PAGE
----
Most of us feel comfortable talking about how people with ID/DD enrich our lives. However, we all know other stories….those that are difficult to tell and few want to hear.
These are stories of adults who have never spoken a word or communicated in any way, who have exhibited odd or aggressive behaviors, adults who cannot dress themselves or brush their own teeth, adults with bladder and bowel incontinence wearing diapers, and on and on.
There are also stories of patience, frustration and triumphs, of pain and hope and sacrifice and love. These are the real-life stories that our policymakers have to hear before making decisions to eliminate options of quality housing and employment settings. These are the stories of people who cannot, regrettably, self advocate regarding any number of complicated life issues. Please, take a moment and speak up now, on behalf of your loved one with ID/DD.
Here are things that keep us up at night concerning housing:
- What housing services does your loved one receive and are you happy with them?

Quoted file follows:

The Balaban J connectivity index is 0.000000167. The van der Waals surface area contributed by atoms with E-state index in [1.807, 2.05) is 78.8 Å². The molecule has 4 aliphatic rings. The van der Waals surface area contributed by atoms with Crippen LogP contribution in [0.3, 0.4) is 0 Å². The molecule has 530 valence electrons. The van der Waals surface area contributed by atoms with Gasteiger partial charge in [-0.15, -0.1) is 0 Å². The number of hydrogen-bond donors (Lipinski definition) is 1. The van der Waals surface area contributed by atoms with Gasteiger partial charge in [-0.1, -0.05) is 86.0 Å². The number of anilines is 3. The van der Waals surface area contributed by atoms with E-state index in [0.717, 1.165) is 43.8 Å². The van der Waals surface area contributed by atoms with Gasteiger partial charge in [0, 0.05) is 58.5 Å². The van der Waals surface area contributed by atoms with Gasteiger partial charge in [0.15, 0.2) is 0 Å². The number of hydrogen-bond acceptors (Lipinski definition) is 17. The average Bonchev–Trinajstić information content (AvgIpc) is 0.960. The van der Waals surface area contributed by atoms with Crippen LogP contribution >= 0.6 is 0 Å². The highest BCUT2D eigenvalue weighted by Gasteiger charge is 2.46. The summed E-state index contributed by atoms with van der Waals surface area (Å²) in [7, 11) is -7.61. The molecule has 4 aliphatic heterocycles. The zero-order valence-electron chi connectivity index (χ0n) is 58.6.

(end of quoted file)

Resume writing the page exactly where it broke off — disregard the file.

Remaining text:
- When you hear the word institution, what comes to your mind?
- Do you agree that congregate living is institutional living?
- Do you have a relative or friend in such a setting? Are they happy?
- Could they get by in another setting with less support?
- How would closure of this type of living environment affect them and your family?
- Do you want your loved one to live with you as long as possible?
- Would you want foster care as a housing option for your loved one?
- Do you think that mandating a competitive job in the community for every person with ID/DD is a reality?
- If congregate work settings were closed without a solid plan for where to place people in these workshops, what would happen?
- What does meaningful work mean to your loved one or to you?